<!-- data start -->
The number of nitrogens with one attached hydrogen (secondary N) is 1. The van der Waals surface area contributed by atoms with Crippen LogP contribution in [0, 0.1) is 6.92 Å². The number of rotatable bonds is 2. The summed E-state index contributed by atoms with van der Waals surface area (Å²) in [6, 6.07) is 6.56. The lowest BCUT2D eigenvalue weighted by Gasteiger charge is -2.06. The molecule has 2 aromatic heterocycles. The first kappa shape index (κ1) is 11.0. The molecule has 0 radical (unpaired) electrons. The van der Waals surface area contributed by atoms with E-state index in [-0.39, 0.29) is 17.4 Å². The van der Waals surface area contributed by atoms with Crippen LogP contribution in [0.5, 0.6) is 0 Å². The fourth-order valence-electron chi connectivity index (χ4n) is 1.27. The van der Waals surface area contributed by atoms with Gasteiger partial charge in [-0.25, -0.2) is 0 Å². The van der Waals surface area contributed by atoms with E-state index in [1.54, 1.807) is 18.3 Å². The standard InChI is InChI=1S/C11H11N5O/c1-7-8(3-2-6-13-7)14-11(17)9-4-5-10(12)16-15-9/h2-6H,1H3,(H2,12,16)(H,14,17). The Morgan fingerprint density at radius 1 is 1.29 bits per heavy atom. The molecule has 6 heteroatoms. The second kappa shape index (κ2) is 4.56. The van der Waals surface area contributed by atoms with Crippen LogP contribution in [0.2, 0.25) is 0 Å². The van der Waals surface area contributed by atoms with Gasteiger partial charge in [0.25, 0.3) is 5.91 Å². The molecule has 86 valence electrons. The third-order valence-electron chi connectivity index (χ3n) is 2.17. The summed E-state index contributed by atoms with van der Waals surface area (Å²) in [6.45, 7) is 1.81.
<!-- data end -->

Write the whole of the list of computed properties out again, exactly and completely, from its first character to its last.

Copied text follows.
The number of nitrogens with one attached hydrogen (secondary N) is 1. The van der Waals surface area contributed by atoms with Crippen LogP contribution in [0, 0.1) is 6.92 Å². The number of rotatable bonds is 2. The summed E-state index contributed by atoms with van der Waals surface area (Å²) in [6, 6.07) is 6.56. The lowest BCUT2D eigenvalue weighted by Gasteiger charge is -2.06. The molecule has 2 aromatic heterocycles. The first kappa shape index (κ1) is 11.0. The molecule has 0 radical (unpaired) electrons. The van der Waals surface area contributed by atoms with E-state index in [-0.39, 0.29) is 17.4 Å². The van der Waals surface area contributed by atoms with Crippen LogP contribution in [0.5, 0.6) is 0 Å². The fourth-order valence-electron chi connectivity index (χ4n) is 1.27. The van der Waals surface area contributed by atoms with Gasteiger partial charge in [-0.25, -0.2) is 0 Å². The van der Waals surface area contributed by atoms with E-state index in [1.54, 1.807) is 18.3 Å². The standard InChI is InChI=1S/C11H11N5O/c1-7-8(3-2-6-13-7)14-11(17)9-4-5-10(12)16-15-9/h2-6H,1H3,(H2,12,16)(H,14,17). The Morgan fingerprint density at radius 1 is 1.29 bits per heavy atom. The molecule has 6 heteroatoms. The second kappa shape index (κ2) is 4.56. The van der Waals surface area contributed by atoms with Crippen LogP contribution in [0.2, 0.25) is 0 Å². The van der Waals surface area contributed by atoms with Gasteiger partial charge in [0.25, 0.3) is 5.91 Å². The molecule has 86 valence electrons. The third-order valence-electron chi connectivity index (χ3n) is 2.17. The summed E-state index contributed by atoms with van der Waals surface area (Å²) in [6.45, 7) is 1.81.